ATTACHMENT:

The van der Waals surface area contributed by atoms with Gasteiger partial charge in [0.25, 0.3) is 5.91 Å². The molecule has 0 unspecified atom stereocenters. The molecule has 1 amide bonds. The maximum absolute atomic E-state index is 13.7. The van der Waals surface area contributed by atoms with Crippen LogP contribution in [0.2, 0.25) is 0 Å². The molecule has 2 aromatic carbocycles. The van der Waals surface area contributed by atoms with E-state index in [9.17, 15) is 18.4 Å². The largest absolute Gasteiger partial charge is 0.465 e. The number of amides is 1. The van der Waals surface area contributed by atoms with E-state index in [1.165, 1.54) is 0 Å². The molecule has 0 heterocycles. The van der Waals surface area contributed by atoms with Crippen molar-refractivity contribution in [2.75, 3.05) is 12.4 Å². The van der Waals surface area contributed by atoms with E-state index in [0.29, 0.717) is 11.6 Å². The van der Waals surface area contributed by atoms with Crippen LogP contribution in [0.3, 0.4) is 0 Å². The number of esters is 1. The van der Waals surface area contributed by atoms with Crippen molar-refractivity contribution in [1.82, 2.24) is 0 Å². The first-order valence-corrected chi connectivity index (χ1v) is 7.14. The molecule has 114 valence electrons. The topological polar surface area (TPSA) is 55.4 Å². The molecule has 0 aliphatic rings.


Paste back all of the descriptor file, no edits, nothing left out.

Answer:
The van der Waals surface area contributed by atoms with Gasteiger partial charge in [0.25, 0.3) is 5.91 Å². The molecule has 0 unspecified atom stereocenters. The molecule has 1 amide bonds. The maximum absolute atomic E-state index is 13.7. The van der Waals surface area contributed by atoms with Crippen LogP contribution in [0.2, 0.25) is 0 Å². The molecule has 2 aromatic carbocycles. The van der Waals surface area contributed by atoms with E-state index in [9.17, 15) is 18.4 Å². The largest absolute Gasteiger partial charge is 0.465 e. The number of amides is 1. The van der Waals surface area contributed by atoms with E-state index in [1.165, 1.54) is 0 Å². The molecule has 0 heterocycles. The van der Waals surface area contributed by atoms with Crippen molar-refractivity contribution in [2.75, 3.05) is 12.4 Å². The van der Waals surface area contributed by atoms with E-state index in [0.29, 0.717) is 11.6 Å². The van der Waals surface area contributed by atoms with Crippen LogP contribution in [0.3, 0.4) is 0 Å². The number of esters is 1. The van der Waals surface area contributed by atoms with Crippen molar-refractivity contribution in [1.82, 2.24) is 0 Å². The first-order valence-corrected chi connectivity index (χ1v) is 7.14. The molecule has 114 valence electrons. The topological polar surface area (TPSA) is 55.4 Å². The molecule has 0 aliphatic rings.